In spite of the caveats, Steve Gelder takes the role on with a really funny sentiment that makes the title character in the film worthy of a viewing. Gelder takes the character on with finesse, and adds a sense of dimension that brings this character into a different view as this person who is so pathetic, and yet so oddly compelling. His delusions keep us wondering, and Gelder really dives into the role. Unfortunately, much of the comedy played for, during “Cabbie” doesn’t quite hit the stride as much as it wants to.
The concept of cabbie is a man who takes his job so seriously that he exaggerates the purpose of the cab driver in American cities. He’s a bit of a loser, a bit of an optimist, and takes his role with great importance. And sadly, Brussel’s can never make the format of the documentary following this cab driver around funny or entertaining enough to pull us in. I was just curious what the actual purpose was beyond this one little concept that was more worthy of a film a little under ten minutes long. “Cabbie” drags on for almost thirty minutes, and never inspires too much chuckles from me.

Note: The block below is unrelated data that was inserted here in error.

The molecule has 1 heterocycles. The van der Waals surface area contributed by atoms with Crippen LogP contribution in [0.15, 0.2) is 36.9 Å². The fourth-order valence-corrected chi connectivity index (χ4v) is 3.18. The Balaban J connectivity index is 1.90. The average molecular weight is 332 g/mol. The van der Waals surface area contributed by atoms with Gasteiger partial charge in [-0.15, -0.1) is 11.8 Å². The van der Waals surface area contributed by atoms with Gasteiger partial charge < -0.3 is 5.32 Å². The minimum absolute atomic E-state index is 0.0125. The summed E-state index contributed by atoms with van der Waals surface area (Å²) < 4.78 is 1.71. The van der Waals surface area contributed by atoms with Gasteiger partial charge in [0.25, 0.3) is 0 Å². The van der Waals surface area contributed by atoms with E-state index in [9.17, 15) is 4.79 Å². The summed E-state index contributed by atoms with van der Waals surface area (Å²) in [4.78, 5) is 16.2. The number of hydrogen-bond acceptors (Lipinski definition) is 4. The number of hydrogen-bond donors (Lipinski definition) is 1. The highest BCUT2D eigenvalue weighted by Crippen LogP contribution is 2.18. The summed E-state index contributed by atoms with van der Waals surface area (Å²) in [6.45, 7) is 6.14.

And that’s saying a lot since the concept is so genuine and sharp. An aspiring cab driver who idealizes the job of driving a taxi is rich, and it just never reflects onto us on-screen enough to garner laughter, or even chuckles. The movie just seems to use the jokes for the purposes of a preamble for the convenient finale which is intent on delivering a pretty funny surprise ending that really didn’t work as well as it should have. Overall, it’s a pretty flat experience, but one saved by Steve Gelder who manages to take the inept character to a pretty interesting level. Brussel’s short is sadly laughless, and predictable, but it has a unique concept fit for a shorter format.